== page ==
Washington’s Headquarters State Historic Site Pathway and Site Improvements

NYS Office of Parks Recreation and Historic Preservation
Newburgh, NY
Landscape Architecture, Site Civil Engineering

Project Overview

Acquired and opened by the State of New York in 1850, Washington’s Headquarters State Historic Site is the first publicly owned and operated historic site in the nation, a National Landmark, and a contributing property within Newburgh’s 445-acre East End Historic District. From April 1782 to August 1783 General George Washington, Commander-In-Chief of the Continental Army, made his headquarters and residence at Jonathan and Tryntje Hasbrouck family’s fieldstone farmhouse in Newburgh. To commemorate the centennial celebration of Washington’s stay, the Tower of Victory monument was erected in 1890. The museum building was added to the property in 1910 to expand collections and archives.

The $1.8M improvement project consisted of the design of a continuous pedestrian pathway circulation system from the Museum, Hasbrouck House, and Tower of Victory; new and refurbished bluestone pathways; chip seal pavement pathways; a new accessible parking and drop-off area located adjacent to the Museum; a dedicated maintenance and emergency access route; stormwater rain garden; period appropriate decorative lighting; and various aesthetic improvements, including landscape plantings, a new decorative metal perimeter fence and access gates, and interpretive signage panels.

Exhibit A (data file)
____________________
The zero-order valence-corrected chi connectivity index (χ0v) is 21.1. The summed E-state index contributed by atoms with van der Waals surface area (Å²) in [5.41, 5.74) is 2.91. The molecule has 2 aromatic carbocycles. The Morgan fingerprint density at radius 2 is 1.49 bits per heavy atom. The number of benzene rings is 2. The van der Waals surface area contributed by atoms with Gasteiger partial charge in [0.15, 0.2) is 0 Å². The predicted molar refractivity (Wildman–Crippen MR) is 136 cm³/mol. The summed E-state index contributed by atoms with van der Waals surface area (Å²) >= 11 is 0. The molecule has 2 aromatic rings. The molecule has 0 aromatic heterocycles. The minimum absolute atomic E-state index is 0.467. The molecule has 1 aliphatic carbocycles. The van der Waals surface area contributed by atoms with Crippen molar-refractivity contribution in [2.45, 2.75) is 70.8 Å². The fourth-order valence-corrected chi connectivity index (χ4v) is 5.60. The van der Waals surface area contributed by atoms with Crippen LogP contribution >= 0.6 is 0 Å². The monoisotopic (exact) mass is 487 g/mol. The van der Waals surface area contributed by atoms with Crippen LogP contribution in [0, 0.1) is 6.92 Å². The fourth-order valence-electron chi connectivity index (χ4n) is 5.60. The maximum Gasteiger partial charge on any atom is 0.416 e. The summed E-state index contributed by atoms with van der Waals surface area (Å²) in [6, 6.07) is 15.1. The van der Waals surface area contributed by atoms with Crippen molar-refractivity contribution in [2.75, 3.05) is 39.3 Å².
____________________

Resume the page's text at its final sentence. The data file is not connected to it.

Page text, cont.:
The new pathways were designed in compliance with the NYS Building Code, New York State Parks Statewide Trails Plan, and the Federal Accessibility Guidelines for Outdoor Developed Areas, providing full accessibility to all site elements and points of destination. The scope of work consisted of site analysis, schematic design alternatives, construction/bidding documents, cost estimating, and construction administration. The project was completed on schedule and on budget.

Project Highlights

  • First publicly owned and operated historic site in the nation.
  • National Landmark status.
  • $1.8M improvement project.
  • Accessible pathway system with refurbished historic bluestone pathways.
  • Integration of new accessible vehicle parking and drop-off.
  • New maintenance and emergency access route.
  • Period appropriate lighting and site furnishings.


One of the primary challenges of the project was the integration of modern-day interventions into the context of the historic site, including the design of new accessible pathways providing key connections to all site destinations. Research on the history of the park revealed that a majority of the original pathways located within the park were removed by the mid-twentieth century. Based on this knowledge, the new accessible pathways were carefully designed and located within their historical context. In doing so, the resultant project provided a fully accessible site while also serving to restore the historic pathway circulation pattern.